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Monday, Oct. 8, 2007 at 8:11 am

Michael Dell’s Lousy Investment Advice

By Jeffrey Eisenberg
October 8th, 2007

“What would I do? I’d shut it down and give the money back to the shareholders.”

Michael Dell said that about Apple 10 years ago.

Pretty, pretty…bad advice!

Philip Elmer-DeWitt reports:

Apple’s (AAPL) market capitalization today is more than double that of Dell (DELL):

Apple: $140.4 billion

Dell: $62.27 billion

But don’t shed a tear for Micheal Dell. According to a list of the 400 wealthiest Americans published last month, his net worth is more than triple Steve Jobs’.

Michael Dell: $15.5 billion

Steve Jobs: $4.9 billion

I’m not crying for either one but I just finished syncing my iPod with my MacBookPro. Apple marketing is brilliant but the company is very far from perfect. Apple’s brand is eroding and it missed a huge opportunity to make more headway into the business market because it insists on pursuing a broken distribution model.

Are you a better fortune teller than Michael Dell? Please let us know where you think Apple and Dell will be in 2017.

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Comments (5)

  1. I’m terrible as a fortune teller, but my iPod synchs perfectly with my Dell laptop.

    About a month ago I poured a cup of coffee into my Dell. It went instantly dead. (Prefers decaf?)

    Dell replaced it under warrantee.

    I’ve never owned a Mac, but my friends do, and rave about ‘em. Does anyone know, does a Mac warrantee cover clumsy owners?

  2. I’ll make the prediction if you can tell me what’s Dell’s big competitive advantage? (I’d say differentiator but I’m trying to cut back on marketing speak.)

  3. Ummmmm…I’m drawing a blank Mary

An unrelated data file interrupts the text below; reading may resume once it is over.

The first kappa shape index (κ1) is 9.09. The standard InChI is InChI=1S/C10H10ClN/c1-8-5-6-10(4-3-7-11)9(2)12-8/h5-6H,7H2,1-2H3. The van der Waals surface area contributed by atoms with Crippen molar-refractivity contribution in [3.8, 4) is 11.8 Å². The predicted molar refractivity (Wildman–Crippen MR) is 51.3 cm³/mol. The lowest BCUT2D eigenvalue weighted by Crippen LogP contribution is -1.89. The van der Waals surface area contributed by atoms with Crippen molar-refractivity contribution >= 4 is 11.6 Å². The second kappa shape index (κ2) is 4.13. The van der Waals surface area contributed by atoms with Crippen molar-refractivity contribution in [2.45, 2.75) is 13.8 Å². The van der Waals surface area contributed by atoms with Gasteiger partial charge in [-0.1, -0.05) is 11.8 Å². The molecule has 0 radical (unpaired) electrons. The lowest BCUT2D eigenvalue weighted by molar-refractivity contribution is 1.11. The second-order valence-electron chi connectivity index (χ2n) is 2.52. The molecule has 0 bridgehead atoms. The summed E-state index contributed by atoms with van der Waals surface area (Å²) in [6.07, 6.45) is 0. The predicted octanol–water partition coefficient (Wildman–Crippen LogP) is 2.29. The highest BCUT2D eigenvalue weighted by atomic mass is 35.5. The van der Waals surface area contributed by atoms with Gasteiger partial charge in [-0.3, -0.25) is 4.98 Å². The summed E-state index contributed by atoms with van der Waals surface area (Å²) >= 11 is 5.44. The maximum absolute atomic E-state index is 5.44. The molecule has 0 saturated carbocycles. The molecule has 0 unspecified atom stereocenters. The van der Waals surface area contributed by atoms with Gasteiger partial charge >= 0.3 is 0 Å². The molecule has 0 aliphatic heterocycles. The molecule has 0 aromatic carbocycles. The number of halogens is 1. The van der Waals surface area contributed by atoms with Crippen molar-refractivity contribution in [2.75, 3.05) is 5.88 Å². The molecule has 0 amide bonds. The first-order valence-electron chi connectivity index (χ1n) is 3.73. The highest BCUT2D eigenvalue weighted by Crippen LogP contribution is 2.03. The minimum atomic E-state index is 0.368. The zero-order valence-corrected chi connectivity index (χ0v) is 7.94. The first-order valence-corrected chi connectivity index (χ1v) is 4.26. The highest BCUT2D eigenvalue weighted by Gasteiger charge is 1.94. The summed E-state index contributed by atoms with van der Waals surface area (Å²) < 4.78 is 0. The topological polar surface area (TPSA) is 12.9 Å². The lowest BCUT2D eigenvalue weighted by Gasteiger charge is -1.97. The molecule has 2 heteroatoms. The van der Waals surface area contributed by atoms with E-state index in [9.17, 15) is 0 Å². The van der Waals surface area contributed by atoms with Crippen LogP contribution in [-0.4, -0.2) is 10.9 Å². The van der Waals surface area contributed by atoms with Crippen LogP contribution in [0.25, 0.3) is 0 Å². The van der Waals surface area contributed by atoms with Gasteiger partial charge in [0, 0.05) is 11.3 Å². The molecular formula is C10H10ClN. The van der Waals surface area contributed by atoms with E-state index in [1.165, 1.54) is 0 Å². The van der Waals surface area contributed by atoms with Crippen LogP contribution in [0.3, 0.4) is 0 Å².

4. Well, you have to hand it to Apple. They have come back from the brink of disaster to build a very hot brand. I agree, there are cracks in that brand at the moment, especially given their weird insistence on controlling the channel so tightly (they’ve always been like this) and doing things like exclusives to AT&T. But, Dell really doesn’t seem to be an innovator in the same way. They’ve got a killer distribution model in a terrible commodity business.

    15 years from now? Apple will be in the entertainment business and Dell will be absorbed into some Chinese hardware behemoth. Only, I don’t think it’ll take 15 years, unless it takes that long to get Congress to approve sales of American companies to the Chinese.

  5. These are relatively safe and highly liquid investment options. Treasury bills and money market funds are cash equivalents.

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Jeffrey Eisenberg, founder of FutureNow, is a professional marketing speaker and the co-author of New York Times and Wall Street Journal bestselling books Call to Action and Waiting For Your Cat to Bark. You can friend him on Facebook.

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